He’s poor, this one. No advantages, nothing but his wits and determination. But he’s going to achieve his dream. And get the girl. Because that’s how this story works.
It’s a familiar narrative in American life–every rags-to-riches story in the Horatio Alger mold fits it. It’s Ben Franklin, the youngest son of the youngest son, making himself one of the most famous ”and respected ”men in the world. It’s Rocky, the poor beat-down pug from South Philly, dancing atop the steps of the Philadelphia Museum of Art.
It’s Barack Obama, the son of a Kenyan immigrant father and a wandering mother, standing on the western steps of the Capitol, taking the oath of office to protect and defend a constitution that once said his ancestors were only three-fifths of a person.
And it’s also Slumdog Millionaire, a movie set largely in the slums of Mumbai, India, which has been nominated for ten Oscars, and is currently the favorite to win Best Picture. Although Slumdog is populated by Indian actors young and old, directed (beautifully) by the British Danny Boyle, and British writer Simon Beaufoy adapted the screenplay from Vikas Swarup’s novel, this movie has a very traditional Hollywood arc to it, which may account for some of the love it’s received. Although the main characters in this film are People Who Don’t Look Like Us (the box-office kiss of death, according to many Hollywood decision makers), the familiar story helps to orient many folks who will never set foot in a slum.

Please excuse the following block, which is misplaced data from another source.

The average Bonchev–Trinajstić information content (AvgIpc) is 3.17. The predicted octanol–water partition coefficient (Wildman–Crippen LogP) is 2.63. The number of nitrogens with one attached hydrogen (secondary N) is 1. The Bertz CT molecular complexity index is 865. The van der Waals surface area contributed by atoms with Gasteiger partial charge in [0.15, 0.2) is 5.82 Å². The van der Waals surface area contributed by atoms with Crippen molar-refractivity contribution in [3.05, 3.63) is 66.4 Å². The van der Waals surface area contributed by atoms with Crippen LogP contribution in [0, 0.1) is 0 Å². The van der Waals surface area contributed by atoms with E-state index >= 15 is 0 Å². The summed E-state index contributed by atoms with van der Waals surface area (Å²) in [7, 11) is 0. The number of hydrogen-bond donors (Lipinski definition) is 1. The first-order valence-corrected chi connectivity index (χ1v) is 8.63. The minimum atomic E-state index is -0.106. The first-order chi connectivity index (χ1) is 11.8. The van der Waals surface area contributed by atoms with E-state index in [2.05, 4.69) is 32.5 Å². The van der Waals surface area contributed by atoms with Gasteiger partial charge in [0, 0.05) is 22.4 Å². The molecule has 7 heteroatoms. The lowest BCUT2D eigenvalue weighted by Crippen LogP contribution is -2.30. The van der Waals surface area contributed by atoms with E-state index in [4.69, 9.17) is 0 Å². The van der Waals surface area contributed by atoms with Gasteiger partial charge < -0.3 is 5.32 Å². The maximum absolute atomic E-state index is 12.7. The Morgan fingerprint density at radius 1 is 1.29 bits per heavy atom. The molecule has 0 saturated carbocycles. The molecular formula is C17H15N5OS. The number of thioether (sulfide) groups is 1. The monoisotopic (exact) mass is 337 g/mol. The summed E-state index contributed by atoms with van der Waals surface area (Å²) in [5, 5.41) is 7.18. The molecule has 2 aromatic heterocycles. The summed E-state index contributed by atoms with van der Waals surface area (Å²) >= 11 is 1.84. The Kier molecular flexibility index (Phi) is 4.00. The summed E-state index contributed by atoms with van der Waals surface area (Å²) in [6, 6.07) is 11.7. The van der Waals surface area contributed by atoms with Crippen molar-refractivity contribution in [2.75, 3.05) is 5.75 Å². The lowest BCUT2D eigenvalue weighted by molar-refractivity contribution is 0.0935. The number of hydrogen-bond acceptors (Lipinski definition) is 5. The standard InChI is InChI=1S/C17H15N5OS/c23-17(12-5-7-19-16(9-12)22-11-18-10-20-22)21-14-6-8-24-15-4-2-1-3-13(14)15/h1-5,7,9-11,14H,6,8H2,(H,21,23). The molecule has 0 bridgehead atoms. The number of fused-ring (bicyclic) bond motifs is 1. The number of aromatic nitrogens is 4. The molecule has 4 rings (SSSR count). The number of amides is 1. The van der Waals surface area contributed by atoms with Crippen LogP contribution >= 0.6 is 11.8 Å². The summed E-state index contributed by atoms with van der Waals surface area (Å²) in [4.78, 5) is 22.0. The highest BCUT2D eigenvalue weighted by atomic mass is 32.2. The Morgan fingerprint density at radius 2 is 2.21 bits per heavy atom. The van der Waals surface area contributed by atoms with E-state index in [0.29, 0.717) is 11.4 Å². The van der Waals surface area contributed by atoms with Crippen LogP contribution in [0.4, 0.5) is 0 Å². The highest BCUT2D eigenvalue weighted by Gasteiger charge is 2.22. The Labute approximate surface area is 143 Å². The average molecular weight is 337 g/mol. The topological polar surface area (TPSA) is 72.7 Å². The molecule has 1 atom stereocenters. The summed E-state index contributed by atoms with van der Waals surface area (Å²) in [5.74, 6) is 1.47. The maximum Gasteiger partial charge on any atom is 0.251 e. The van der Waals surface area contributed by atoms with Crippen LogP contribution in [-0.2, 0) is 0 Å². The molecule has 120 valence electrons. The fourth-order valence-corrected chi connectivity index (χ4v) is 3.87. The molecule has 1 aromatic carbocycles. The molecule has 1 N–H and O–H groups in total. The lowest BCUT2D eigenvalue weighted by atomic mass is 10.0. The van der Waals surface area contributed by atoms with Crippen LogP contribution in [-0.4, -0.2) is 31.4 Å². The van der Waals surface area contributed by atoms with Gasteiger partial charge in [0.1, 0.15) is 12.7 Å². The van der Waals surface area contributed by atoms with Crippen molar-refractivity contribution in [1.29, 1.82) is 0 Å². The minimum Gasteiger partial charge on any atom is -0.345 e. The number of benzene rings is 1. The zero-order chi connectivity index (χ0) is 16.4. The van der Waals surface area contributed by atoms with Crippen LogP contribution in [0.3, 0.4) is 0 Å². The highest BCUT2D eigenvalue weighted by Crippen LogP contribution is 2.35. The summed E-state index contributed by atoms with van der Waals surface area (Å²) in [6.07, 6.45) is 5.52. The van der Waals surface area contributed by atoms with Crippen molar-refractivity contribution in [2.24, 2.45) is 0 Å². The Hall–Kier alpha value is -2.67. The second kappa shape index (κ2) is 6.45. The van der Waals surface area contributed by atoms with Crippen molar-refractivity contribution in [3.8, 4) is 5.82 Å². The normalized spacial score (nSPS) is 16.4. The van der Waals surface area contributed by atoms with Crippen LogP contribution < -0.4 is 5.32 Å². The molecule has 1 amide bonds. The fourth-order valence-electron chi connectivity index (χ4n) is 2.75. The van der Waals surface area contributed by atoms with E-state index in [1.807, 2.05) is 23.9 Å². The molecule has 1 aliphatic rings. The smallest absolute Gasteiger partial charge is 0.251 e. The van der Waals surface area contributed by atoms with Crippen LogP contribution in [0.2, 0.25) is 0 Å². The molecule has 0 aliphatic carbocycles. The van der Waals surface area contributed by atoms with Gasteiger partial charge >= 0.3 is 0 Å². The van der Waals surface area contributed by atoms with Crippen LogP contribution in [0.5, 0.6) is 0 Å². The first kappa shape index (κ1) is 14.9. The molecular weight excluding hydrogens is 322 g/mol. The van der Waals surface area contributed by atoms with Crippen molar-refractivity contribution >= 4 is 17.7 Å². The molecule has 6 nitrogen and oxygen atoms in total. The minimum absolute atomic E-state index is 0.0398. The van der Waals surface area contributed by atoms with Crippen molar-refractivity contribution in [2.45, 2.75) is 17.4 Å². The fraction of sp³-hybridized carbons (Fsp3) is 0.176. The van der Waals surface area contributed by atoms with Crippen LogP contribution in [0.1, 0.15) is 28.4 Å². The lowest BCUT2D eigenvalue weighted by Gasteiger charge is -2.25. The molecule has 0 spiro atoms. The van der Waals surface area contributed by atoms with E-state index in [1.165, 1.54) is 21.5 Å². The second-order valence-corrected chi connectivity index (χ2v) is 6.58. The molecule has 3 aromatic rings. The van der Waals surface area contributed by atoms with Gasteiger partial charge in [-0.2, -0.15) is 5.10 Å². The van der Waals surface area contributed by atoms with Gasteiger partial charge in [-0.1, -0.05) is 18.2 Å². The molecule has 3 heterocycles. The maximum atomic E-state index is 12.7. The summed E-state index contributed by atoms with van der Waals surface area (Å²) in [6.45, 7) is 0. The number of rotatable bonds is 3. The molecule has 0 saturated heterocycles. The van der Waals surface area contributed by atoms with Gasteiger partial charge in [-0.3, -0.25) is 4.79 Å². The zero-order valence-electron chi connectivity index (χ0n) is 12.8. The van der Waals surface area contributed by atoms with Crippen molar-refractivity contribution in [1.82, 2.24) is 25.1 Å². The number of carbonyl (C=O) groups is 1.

Even with all that is unfamiliar to many Americans–the sprawling and filthy slums, the abject poverty, the strict caste system, the religious violence between Hindus and Muslims, the Indian music, names and scenery–there is much that we recognize besides the rags-to-riches narrative. There’s the boy-meets-girl, boy-loses-girl, boy-gets-girl plot that I was telling a student last week is at the heart of romantic comedy. There’s the device of the game ”in this case, Jamal (Dev Patel) is competing on the Indian version of Who Wants to Be a Millionaire? although the game could have been ”and has been ”football, boxing, even karate, eh, Daniel-san? There’s the rivalry between brothers. There’s the quest for Home.
But I think there’s more going on besides well-shaped familiar plots that helps to explain why Slumdog Millionaire has been such a critical and box-office favorite. Naturally, I assume something deeper is going on when a work of art connects with many people ”particularly people who normally would find the surface differences in a film set in India and starring Indians, at the least, distancing.